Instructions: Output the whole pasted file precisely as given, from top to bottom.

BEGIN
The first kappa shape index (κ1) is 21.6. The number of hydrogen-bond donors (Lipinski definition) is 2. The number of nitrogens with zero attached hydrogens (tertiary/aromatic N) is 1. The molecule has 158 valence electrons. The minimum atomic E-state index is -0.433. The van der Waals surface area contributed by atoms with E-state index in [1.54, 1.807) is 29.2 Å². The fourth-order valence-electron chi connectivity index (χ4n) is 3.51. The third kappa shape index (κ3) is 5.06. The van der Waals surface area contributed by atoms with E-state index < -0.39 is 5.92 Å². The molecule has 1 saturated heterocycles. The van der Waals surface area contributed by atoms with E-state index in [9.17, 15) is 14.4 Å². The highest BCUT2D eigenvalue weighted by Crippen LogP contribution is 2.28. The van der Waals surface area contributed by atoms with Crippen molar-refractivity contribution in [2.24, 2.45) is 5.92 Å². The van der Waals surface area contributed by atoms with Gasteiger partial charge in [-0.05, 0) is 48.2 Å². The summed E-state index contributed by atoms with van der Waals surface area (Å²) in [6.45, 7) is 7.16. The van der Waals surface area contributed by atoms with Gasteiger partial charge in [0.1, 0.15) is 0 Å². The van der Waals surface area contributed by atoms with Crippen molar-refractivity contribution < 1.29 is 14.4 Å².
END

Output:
The first kappa shape index (κ1) is 21.6. The number of hydrogen-bond donors (Lipinski definition) is 2. The number of nitrogens with zero attached hydrogens (tertiary/aromatic N) is 1. The molecule has 158 valence electrons. The minimum atomic E-state index is -0.433. The van der Waals surface area contributed by atoms with E-state index in [1.54, 1.807) is 29.2 Å². The fourth-order valence-electron chi connectivity index (χ4n) is 3.51. The third kappa shape index (κ3) is 5.06. The van der Waals surface area contributed by atoms with E-state index < -0.39 is 5.92 Å². The molecule has 1 saturated heterocycles. The van der Waals surface area contributed by atoms with E-state index in [9.17, 15) is 14.4 Å². The highest BCUT2D eigenvalue weighted by Crippen LogP contribution is 2.28. The van der Waals surface area contributed by atoms with Crippen molar-refractivity contribution in [2.24, 2.45) is 5.92 Å². The van der Waals surface area contributed by atoms with Gasteiger partial charge in [-0.05, 0) is 48.2 Å². The summed E-state index contributed by atoms with van der Waals surface area (Å²) in [6.45, 7) is 7.16. The van der Waals surface area contributed by atoms with Gasteiger partial charge in [0.1, 0.15) is 0 Å². The van der Waals surface area contributed by atoms with Crippen molar-refractivity contribution < 1.29 is 14.4 Å².